Lovick kicks off campaign for SheriffFive term legislator plans return to law enforcement roots JOURNAL STAFF Rep. John Lovick (D-Mill Creek) kicked his Sheriff candidacy into gear Friday with a politically star-studded campaign kick-off at his Mill Creek home. In Olympia, Lovick currently serves under House Speaker Frank Chopp as Speaker Pro Tempore, a position from which Lovick controls the gavel and oversees House business on a day-to-day basis. Lovick also sits on the powerful House Rules committee. Despite his success at the Capitol, Lovick is ready to leave Olympia behind and return to his roots in law enforcement.
Lovick said his main priority, as Sheriff would be creating a sense of community between the department and citizens.
“As I’ve gone doorbelling - and I’ve probably knocked on at least 1,000 doors in the last month - I keep hearing the same things from people. They want a Sheriff’s office that responds when they call. And I think our Sheriff’s office is doing a good job of that. But I want to step it up a notch. We are going to respond to calls for service, but what I really want to do most of all is to reach out and from community partnerships with the Sheriff’s office and the public.”
Lovick said he would like Sheriff’s deputies to adopt a neighborhood school and make it their own.
“I want to put deputies back in schools. Not because they are assigned there for law enforcement, but because they are there with a sense of ownership and community. I want the deputy to say ‘This is my school, in my neighborhood and I’m going to own what goes on here.’ I want the deputy’s picture on the wall in the school. I want our deputies to be more recognizable to children then a Seattle Seahawk or Mariner,” Lovick said.
Lovick has received the endorsement of County Executive Aaron Reardon (Reardon also has endorsed Lt. Rob Beidler) and the County’s top law enforcement officer, Prosecutor Janice Ellis.
“I’ve known John for a very very long time. There’s no job to big or to small for John. The job of Sheriff is a job that John is going to do with extraordinary success.” Said Ellis.
Some of Lovick’s colleagues at the House said that while they will miss Lovick, they are happy to see him headed back into law enforcement.
“When John worked for the State Patrol, he worked hard, he worked as a professional. He did the job with integrity, accountability and responsibility,” said Rep. Mark Ericks, a retired police officer and friend of Lovick’s.
“When you’re talking about the elected County Sheriff position, you want an individual who can work with others in a constructive and positive way. That’s what John is able to do. While we’ll miss him in the House, we know we will still see him in Olympia when he is lobbying for Snohomish County’s law enforcement needs as our next Snohomish County Sheriff. “ Ericks said.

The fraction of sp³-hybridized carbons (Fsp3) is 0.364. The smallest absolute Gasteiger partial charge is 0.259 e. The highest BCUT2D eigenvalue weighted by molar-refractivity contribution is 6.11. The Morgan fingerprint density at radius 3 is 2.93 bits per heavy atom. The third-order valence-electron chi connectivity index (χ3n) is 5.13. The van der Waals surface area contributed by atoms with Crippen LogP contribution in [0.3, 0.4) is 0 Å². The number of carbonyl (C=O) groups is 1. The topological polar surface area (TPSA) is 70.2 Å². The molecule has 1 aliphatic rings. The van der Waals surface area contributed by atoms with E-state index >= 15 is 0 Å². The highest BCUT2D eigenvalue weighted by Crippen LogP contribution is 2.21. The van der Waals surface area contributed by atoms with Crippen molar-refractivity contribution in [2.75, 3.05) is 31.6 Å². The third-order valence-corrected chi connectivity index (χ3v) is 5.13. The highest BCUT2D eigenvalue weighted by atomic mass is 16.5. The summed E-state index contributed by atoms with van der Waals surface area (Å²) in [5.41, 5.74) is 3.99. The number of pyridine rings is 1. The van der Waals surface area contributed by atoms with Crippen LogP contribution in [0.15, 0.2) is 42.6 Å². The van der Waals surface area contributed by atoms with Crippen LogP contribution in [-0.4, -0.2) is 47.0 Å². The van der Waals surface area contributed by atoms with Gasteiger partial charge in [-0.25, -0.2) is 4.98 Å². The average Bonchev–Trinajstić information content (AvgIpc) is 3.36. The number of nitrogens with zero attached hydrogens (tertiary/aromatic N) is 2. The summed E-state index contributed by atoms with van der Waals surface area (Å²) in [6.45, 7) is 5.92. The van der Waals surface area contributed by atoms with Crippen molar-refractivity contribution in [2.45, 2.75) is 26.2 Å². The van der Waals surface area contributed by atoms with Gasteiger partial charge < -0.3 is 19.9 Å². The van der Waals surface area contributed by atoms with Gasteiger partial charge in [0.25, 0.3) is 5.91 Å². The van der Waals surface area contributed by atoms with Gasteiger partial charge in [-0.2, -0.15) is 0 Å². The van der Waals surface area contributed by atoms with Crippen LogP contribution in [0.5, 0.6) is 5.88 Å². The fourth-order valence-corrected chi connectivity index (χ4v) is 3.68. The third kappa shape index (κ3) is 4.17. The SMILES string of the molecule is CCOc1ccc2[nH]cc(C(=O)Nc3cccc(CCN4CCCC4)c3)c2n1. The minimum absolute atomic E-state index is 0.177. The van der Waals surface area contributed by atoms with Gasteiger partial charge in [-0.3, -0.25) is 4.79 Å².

Lovick made waves in Olympia last session with his aggressive and ultimately successful campaign for auto theft legislation. House Bill 1001 cracks down on car thieves with tougher penalties, and was recently signed into law by the Governor. Lovick demonstrated the ease with which car thieves can strike by staging a simulated car theft and strip-down on the Capitol steps last March. Three men armed only with wrenches completely stripped a 2006 Honda Element in a total of 596 seconds, despite an unrelenting downpour.
“Even after spending my career as a state trooper, that demonstration surprised me. It amazes me how fast car thieves can take apart your car. I know how devastating it is for a mom or a dad to hurry to get their kids together in the morning only to head out the door to an empty driveway. It’s our duty to protect families,” Lovick said.
Lovick served guests his signature Cajun-fried turkey and jojo potatoes, and thanked his guests for showing up on a day in which Senator Barack Obama was speaking in Seattle.
A 31-year veteran of the Washington State Patrol, Lovick also served 11 years in the Coast Guard. Lovick has won election to the State House of Representatives five times.
Lovick faces two challengers for the non-partisan Sheriff position: Lt. Rob Beidler and Snohomish County Bureau Chief Tom Greene.
Lovick announced his candidacy for the position to be vacated by current Sheriff Rick Bart on May 2. Bart is unable to run again due to term limit restrictions.
Lovick said he has the tools necessary to replace Bart and excel at the Sheriff position.
“I left the State Patrol after 31 years, and they say that when you retire, you should have health, wealth and wisdom. Well, I have the health, I don’t have the wealth - but I think I have the wisdom,” Lovick said, “I’m going to use that wisdom to do some wonderful things with the Sheriff’s office.